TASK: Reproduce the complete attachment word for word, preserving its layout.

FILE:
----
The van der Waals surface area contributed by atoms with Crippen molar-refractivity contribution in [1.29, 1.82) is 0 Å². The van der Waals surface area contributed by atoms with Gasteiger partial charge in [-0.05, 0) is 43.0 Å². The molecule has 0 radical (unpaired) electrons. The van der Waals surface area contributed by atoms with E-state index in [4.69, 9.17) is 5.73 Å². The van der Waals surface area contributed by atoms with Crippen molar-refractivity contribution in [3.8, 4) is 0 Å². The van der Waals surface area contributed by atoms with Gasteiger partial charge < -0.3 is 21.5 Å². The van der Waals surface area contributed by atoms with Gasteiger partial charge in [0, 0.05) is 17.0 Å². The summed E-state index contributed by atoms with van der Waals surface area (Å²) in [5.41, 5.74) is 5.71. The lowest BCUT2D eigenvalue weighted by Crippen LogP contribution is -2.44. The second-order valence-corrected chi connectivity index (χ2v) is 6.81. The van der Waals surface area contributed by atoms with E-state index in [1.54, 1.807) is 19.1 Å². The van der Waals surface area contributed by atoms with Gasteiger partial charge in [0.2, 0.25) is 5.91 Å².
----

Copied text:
The van der Waals surface area contributed by atoms with Crippen molar-refractivity contribution in [1.29, 1.82) is 0 Å². The van der Waals surface area contributed by atoms with Gasteiger partial charge in [-0.05, 0) is 43.0 Å². The molecule has 0 radical (unpaired) electrons. The van der Waals surface area contributed by atoms with E-state index in [4.69, 9.17) is 5.73 Å². The van der Waals surface area contributed by atoms with Crippen molar-refractivity contribution in [3.8, 4) is 0 Å². The van der Waals surface area contributed by atoms with Gasteiger partial charge < -0.3 is 21.5 Å². The van der Waals surface area contributed by atoms with Gasteiger partial charge in [0, 0.05) is 17.0 Å². The summed E-state index contributed by atoms with van der Waals surface area (Å²) in [5.41, 5.74) is 5.71. The lowest BCUT2D eigenvalue weighted by Crippen LogP contribution is -2.44. The second-order valence-corrected chi connectivity index (χ2v) is 6.81. The van der Waals surface area contributed by atoms with E-state index in [1.54, 1.807) is 19.1 Å². The van der Waals surface area contributed by atoms with Gasteiger partial charge in [0.2, 0.25) is 5.91 Å².